Last therapy session of the year; the next one is on Friday the 13th (January 2012), to which my mum will accompany me. Apparently, my regular therapy is also coming to a close – I’ve had 31 sessions so far and if I recall correctly, that means only 4 more in the normal rhythm before drawing them out. Not sure about the time periods between them, but I do know that session 40 is definitely my last one. I’ll part with a laughing and a crying eye: laughing because my life improved so vastly, crying because I will be sorry to say goodbye to my therapist for good. The whole purpose of our relationship was that it would end again eventually, but I’ve grown fond of him… but, I guess that’s a bridge I’ll cross when I get to it.
We took a look at my uni schedule today, trying to find out what I can eliminate – all contact hours, homework and commuting time added up, I had a 50-hour-week and a BDI-II score of 20, with a tendency for the worse. Friday was crossed off the list completely and I’m supposed to figure out what I can do without until I reach a point where the work load does not push me into a depression anymore.
“We are pulling the emergency brake now,” my therapist said. “And if it gets too much,” he smiled, “just scratch another class off the list and go to the cinema instead.”
Eliminating classes wasn’t the problem, I didn’t need help for that. The huge difference is that if my therapist “allows” me to take it easier, I feel like I’m actually doing something pro-active and taking care of myself, whereas without discussing it in therapy, I’d have suffered from a bad conscience and felt like I was only procrastinating. That’s clearly something I still need to learn during our remaining time together: that I have a right to take care of myself and that I’m allowed to set limits.
A job is only possible in summer, because I’m going to have exams and an “en bloc” course and an excursion (probably followed by another protocol) during the upcoming semester break, and during the second semester my situation will hardly be any different…
Our roleplaying exercises were a little different today: not the usual dialogues acted out, but instead my therapist challenged me to defend my position. After I told him that I preferred learning at home over learning at the library, for example, he said: “Convince me! Why should I believe you are learning more effectively at home?” So I listed my reasons – that I felt more relaxed at home and could concentrate better because I wasn’t constantly aware of the people around me, that I didn’t have to watch my stuff if I walked out of sight of the desk, that I had more freedom on when I wanted to learn…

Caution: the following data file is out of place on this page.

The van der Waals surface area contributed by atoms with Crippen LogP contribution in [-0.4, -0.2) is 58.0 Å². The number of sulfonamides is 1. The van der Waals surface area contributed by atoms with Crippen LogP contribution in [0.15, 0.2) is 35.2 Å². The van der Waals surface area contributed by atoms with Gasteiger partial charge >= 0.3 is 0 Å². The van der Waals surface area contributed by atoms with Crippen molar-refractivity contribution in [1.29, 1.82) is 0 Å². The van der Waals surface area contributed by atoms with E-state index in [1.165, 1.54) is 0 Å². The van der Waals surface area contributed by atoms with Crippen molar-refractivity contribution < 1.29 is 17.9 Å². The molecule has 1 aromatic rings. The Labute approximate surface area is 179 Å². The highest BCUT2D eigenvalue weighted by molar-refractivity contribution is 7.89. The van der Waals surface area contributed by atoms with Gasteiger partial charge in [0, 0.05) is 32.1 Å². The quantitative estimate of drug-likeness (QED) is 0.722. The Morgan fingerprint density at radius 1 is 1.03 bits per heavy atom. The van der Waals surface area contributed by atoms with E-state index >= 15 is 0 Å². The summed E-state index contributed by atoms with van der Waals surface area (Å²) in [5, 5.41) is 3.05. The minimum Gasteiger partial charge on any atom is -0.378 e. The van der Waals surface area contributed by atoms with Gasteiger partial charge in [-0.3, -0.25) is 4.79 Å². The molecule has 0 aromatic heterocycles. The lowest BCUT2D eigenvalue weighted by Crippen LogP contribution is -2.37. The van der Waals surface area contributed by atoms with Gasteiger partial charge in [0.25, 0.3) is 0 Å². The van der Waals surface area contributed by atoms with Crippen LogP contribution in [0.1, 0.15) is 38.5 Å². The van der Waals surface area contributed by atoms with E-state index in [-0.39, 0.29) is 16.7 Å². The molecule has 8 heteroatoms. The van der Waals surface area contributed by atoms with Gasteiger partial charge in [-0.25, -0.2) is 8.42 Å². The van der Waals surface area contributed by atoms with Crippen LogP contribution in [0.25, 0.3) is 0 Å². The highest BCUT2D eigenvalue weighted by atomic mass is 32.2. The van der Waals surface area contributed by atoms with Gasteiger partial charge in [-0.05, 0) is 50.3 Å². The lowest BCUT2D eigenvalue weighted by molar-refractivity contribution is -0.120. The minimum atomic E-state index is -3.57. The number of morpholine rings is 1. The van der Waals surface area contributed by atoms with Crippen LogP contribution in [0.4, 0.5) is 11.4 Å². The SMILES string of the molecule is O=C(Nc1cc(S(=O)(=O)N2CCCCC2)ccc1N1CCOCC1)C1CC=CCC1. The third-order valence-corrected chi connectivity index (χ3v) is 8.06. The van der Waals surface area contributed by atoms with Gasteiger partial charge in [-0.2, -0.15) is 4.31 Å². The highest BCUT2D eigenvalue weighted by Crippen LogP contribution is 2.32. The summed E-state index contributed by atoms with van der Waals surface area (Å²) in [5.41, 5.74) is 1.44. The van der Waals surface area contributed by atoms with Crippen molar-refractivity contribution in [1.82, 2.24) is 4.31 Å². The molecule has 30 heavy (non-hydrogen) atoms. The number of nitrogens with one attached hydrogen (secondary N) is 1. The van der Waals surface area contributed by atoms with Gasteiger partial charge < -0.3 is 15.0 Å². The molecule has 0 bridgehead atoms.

Later he made me stand up while he remained seated (a position I hate, because it causes me to feel vastly overweight – even though he doesn’t get that impression and it exists in my head only) and voice the effects the depression has on me as if talking to my mother: “I have troubles falling asleep and wake up in the night; the muscles in my arms and legs hurt, my joints too. I have headaches and backaches and stomachaches. My eyes are inflamed and hurt and I can’t always see properly because of that. I can’t concentrate very well either and doing my homework gets really difficult because of that. There are cognitive problems which make me forget words and sometimes I don’t even understand my homework anymore because of this.”
Only when looking back I realize I listed exclusively physical symptoms, but didn’t mention the sadness, crying and despair descending upon me. Had I spoken to my therapist directly instead of him acting as a proxy for my mother, I would probably have mentioned this, but since we hardly ever discuss intimate feelings in my family, I didn’t speak about this in therapy either.
One aspect I forgot about and which my therapist highlighted today was exercise. There is no room in my current schedule for any kind of physical activity. He described a scientific experiment to me, in which hamsters had been exposed to stress over a long time, leading to the hamsters becoming depressed. The source of stress was removed then and the hamsters got divided in three groups: group A had a nice cage, plenty of food and social contacts; group B a nice cage and plenty of food; group C a nice cage, plenty of food and an ergometer. Everyone suspected group A to show the fastest recovery rates, but in fact it was group C which was the most successful within the given time frame…
Exercise is supposed to be light and fun – no pressure to achieve any results, but regular periods of physical movement. I certainly remember how beneficial my Tae Bo classes were, even though I have nowhere near the energy for that now. But I’ll try to reserve a fixed time for swimming or cycling or something like that.